A hot topic for some time has been the Federal Aviation Administration’s (FAA) authority over navigable airspace and, thus, the confusion surrounding federal preemption for state and local unmanned aircraft system (UAS) laws.
Now, the FAA has issued a statement coming straight from the horse’s mouth on where things stand on federal vs. local drone rulemaking authority:
“Congress has provided the FAA with exclusive authority to regulate aviation safety, the efficiency of the navigable airspace and air traffic control, among other things. State and local governments are not permitted to regulate any type of aircraft operations, such as flight paths or altitudes, or the navigable airspace,” the agency says.
“However, these powers are not the same as regulation of aircraft landing sites, which involves local control of land and zoning. Laws traditionally related to state and local police power – including land use, zoning, privacy and law enforcement operations – generally are not subject to federal regulation.”
The FAA adds, “Cities and municipalities are not permitted to have their own rules or regulations governing the operation of aircraft. However, as indicated, they may generally determine the location of aircraft landing sites through their land use powers.”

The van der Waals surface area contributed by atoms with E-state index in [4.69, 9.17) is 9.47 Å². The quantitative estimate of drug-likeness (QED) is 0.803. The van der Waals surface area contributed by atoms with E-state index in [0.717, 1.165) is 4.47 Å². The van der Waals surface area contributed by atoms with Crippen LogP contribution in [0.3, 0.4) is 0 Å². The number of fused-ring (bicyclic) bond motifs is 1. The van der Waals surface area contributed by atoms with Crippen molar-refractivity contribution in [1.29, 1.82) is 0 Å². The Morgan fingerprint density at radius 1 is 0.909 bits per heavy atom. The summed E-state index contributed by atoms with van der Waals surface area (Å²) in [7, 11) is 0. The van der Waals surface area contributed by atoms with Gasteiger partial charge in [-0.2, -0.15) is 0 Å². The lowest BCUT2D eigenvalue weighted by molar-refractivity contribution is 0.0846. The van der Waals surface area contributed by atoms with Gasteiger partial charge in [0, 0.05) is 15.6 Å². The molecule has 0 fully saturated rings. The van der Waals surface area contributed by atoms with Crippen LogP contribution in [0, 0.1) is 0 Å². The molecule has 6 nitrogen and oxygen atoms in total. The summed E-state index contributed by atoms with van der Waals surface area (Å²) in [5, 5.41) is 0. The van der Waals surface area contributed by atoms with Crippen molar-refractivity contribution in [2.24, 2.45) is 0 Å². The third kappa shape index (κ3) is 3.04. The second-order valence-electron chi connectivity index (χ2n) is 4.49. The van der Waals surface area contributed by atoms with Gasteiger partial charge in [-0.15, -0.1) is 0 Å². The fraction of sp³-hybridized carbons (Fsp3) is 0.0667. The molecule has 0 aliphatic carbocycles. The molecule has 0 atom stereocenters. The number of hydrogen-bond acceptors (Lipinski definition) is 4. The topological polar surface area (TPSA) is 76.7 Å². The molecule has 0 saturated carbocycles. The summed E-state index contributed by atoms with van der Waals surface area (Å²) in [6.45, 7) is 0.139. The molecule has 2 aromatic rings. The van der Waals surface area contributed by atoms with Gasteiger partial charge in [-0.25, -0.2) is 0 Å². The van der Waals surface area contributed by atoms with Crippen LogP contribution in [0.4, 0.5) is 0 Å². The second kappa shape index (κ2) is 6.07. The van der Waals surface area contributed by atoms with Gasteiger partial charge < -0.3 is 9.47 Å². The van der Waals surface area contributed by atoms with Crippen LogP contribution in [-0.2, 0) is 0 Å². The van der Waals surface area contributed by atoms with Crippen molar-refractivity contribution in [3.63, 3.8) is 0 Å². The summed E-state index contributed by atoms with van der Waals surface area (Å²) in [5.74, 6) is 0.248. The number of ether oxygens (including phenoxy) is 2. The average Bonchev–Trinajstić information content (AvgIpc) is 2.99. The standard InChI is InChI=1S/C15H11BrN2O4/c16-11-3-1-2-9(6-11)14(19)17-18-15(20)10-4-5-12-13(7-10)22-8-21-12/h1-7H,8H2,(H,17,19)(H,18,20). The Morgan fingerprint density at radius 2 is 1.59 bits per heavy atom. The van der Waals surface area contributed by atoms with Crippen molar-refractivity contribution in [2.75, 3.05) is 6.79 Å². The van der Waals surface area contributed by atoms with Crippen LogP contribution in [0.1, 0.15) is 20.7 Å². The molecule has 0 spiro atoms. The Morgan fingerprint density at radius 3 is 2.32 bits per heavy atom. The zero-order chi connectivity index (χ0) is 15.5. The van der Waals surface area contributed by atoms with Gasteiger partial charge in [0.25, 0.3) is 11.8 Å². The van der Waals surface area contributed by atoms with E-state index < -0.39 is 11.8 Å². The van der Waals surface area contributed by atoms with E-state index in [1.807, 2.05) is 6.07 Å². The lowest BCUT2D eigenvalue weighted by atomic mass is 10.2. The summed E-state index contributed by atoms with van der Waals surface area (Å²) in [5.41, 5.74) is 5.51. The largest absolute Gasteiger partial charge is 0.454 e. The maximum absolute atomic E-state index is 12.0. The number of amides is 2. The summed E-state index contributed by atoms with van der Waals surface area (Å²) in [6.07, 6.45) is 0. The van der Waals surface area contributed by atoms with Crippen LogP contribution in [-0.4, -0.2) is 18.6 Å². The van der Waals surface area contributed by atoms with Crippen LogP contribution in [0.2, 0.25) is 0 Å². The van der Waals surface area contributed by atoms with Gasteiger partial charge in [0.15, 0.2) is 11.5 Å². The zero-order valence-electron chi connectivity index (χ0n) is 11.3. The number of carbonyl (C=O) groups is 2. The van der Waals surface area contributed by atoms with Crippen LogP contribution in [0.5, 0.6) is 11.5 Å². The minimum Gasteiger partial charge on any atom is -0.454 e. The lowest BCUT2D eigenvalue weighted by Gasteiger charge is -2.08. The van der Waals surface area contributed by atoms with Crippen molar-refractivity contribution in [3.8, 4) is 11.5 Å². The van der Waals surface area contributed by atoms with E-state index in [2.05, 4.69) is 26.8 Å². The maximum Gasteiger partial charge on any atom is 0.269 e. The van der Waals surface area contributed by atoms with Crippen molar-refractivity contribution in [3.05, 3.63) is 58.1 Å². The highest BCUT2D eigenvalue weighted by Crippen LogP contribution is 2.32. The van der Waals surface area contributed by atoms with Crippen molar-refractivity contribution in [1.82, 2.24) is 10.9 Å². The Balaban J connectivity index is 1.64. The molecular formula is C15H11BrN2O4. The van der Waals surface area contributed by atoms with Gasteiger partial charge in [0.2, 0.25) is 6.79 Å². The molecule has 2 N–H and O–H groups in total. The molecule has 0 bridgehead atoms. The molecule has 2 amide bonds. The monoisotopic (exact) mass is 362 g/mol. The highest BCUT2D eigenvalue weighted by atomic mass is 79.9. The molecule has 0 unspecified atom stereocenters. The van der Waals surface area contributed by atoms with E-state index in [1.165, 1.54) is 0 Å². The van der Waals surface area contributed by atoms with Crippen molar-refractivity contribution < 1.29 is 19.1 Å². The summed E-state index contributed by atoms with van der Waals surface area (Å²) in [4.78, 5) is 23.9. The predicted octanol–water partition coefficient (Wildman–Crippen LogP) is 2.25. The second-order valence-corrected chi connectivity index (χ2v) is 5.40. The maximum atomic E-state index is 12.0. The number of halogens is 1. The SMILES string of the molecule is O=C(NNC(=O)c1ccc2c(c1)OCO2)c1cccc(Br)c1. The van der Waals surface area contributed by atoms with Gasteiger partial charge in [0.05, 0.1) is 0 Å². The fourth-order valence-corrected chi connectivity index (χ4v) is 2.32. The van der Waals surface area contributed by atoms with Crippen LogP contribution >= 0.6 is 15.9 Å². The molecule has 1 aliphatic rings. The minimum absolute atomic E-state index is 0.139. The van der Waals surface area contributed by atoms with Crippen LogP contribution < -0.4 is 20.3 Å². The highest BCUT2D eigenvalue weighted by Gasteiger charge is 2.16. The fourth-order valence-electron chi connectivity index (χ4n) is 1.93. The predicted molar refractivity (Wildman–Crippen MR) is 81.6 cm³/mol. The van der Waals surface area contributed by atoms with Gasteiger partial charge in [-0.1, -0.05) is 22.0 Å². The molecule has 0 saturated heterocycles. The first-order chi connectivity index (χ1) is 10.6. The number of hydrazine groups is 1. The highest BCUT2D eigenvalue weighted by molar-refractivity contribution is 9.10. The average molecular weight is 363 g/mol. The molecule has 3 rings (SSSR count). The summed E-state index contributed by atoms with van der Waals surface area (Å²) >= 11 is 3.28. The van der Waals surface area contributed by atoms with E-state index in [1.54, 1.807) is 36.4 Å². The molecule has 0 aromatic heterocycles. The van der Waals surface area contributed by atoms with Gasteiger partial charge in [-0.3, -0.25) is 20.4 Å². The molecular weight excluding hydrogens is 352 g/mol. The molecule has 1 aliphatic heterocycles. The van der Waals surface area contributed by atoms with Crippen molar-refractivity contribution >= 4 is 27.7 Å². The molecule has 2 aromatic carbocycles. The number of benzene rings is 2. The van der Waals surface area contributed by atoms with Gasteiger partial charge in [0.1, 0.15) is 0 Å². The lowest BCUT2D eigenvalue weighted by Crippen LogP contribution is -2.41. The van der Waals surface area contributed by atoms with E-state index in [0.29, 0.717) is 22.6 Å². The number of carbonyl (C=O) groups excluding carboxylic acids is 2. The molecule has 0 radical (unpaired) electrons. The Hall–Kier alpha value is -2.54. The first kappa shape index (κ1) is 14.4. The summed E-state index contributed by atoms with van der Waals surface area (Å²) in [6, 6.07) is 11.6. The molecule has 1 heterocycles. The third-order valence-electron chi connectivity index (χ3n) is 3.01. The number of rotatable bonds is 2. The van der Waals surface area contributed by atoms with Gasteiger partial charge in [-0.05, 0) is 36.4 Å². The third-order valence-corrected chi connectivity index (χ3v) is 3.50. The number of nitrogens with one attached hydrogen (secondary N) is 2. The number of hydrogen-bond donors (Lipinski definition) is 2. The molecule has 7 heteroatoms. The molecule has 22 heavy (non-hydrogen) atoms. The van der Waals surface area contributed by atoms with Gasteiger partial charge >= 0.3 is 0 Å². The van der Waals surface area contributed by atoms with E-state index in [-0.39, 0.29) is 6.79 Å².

For example, earlier this month, Lake Sidney Lanier, a recreational area built and operated by the U.S. Army Corps of Engineers (USACE) in Georgia, set in place new rules for UAS operators. USACE clarified that because the FAA has jurisdiction over airspace, the new policy covers taking off and landing on the property.
In December 2015, the FAA laid out a fact sheet to reiterate its regulatory authority. It was designed to provide information for states and municipalities considering their own drone laws or regulations.
Notably, in 2015, California Gov. Jerry Brown vetoed a bill that would have created a no-fly zone for drones 350 feet or fewer above private property in the state.
In 2016, U.S. Sen. Dianne Feinstein proposed a measure to that year’s FAA Reauthorization Act to ensure that “states and local governments retain significant authority to protect their communities,” given that “reckless drone use varies significantly in different states and even within a state,” she claimed.
However, the FAA notes in its latest statement that the U.S. Department of Transportation’s current UAS Integration Pilot Program (IPP) will “provide the FAA with insight on how to best involve local jurisdictions in the integration of UAS into the airspace in a way that also alleviates their concerns.” In May, the DOT chose 10 state/local/tribal governments to participate in the IPP along with several private-sector stakeholders.